McIntyre on Climate Science PolicyFebruary 14th, 2005
Posted by: Roger Pielke, Jr.
Here at Prometheus we don’t do hockey sticks. (Astute readers will find one oblique reference to it in this paper – PDF.) However, the debate over the hockey stick is worth our attention not only for what it says about the state of climate science and politics, but also because it is significant for how we think about climate science policy. Climate science policy refers to those decisions that we make about climate science, including priorities for research and processes of scientific assessment and evaluation.
Steven McIntyre has posted his thoughts on climate science policy arising from his experiences with taking on the hockey stick. He writes,
“IPCC proponents place great emphasis on the merit of articles that have been “peer reviewed” by a journal. However, as a form of due diligence, journal peer review in the multiproxy climate field is remarkably cursory, as compared with the due diligence of business processes. Peer review for climate publications, even by eminent journals like Nature or Science, is typically a quick unpaid read by two (or sometimes three) knowledgeable persons, usually close colleagues of the author. It is unheard of for a peer reviewer to actually check the data and calculations.”
This observation has also been made in the Bulletin of the American Meteorological Society in a 2000 commentary by Ron Errico, who writes,
“Too frequently, published papers contain fundamental errors… How can a piece of work be adequately evaluated or duplicated if what was really done or meant is not adequately stated?… My paramount recommendation is that our community acknowledges that a major problem in fact exists and requires ardent attention. Unless this is acknowledged, the community will likely not even consider significant changes. I suspect that too many scientists, especially those with the authority to demand changes, will prefer the status quo.”
Errico’s paper, titled “On the Lack of Accountability in Meteorological Research,” is well worth reading in full. He makes several recommendations that are completely consistent with McIntyre’s recommendations.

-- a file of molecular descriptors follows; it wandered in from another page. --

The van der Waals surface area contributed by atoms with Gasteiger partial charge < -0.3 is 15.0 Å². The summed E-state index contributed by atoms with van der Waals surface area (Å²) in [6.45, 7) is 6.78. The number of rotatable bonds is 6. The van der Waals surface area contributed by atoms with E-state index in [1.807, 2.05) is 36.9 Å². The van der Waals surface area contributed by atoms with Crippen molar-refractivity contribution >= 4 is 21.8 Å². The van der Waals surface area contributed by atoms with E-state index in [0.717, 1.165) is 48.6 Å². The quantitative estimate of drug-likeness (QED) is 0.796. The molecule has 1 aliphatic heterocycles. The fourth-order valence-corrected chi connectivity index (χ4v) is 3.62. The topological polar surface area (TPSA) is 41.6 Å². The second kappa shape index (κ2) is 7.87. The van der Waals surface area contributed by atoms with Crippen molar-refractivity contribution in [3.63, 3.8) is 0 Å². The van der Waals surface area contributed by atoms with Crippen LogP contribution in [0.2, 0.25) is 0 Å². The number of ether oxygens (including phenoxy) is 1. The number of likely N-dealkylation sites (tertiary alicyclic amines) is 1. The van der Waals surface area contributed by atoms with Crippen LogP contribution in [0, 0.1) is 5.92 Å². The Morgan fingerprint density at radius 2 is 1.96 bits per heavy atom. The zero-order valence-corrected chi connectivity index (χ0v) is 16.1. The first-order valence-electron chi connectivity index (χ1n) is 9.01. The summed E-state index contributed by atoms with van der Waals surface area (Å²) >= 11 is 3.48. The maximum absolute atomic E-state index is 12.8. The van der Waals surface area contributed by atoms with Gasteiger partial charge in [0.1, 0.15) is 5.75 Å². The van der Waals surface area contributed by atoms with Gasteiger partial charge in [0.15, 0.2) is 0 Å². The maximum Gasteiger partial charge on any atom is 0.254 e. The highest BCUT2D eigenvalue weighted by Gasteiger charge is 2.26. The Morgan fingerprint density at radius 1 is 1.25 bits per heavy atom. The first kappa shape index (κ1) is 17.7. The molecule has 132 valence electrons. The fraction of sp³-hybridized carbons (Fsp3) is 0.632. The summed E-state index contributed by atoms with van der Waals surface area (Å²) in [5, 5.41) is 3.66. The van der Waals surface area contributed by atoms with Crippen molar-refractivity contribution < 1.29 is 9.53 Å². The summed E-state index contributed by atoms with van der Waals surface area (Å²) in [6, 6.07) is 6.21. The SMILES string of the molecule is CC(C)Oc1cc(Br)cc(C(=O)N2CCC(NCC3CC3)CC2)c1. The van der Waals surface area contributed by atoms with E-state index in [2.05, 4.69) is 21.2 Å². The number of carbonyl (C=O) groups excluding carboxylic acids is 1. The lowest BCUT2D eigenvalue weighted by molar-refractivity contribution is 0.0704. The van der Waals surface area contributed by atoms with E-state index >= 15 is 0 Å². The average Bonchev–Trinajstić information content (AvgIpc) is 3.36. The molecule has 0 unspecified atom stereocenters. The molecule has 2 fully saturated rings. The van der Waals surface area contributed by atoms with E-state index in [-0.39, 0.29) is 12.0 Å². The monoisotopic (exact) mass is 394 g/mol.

McIntyre also comments on the incestuous structure of the IPCC,
“The inattentiveness of IPCC to verification is exacerbated by the lack of independence between authors with strong vested interests in previously published intellectual positions and IPCC section authors… For someone used to processes where prospectuses require qualifying reports from independent geologists, the lack of independence is simply breathtaking and a recipe for problems, regardless of the reasons initially prompting this strange arrangement.”
McIntyre concludes by observing, “Businesses developed checks and balances because other peoples’ money was involved, not because businessmen are more virtuous than academics. Back when paleoclimate research had little implication outside academic seminar rooms, the lack of any adequate control procedures probably didn’t matter much. However, now that huge public policy decisions are based, at least in part, on such studies, sophisticated procedural controls need to be developed and imposed.”
Of course, some scientists will reply to this in exactly opposite fashion, by saying that academics are more virtuous than business people so such checks are unnecessary. But whatever one thinks about the debate over the hockey stick, McIntyre’s views on climate science policy make good sense and are good for the community as a whole.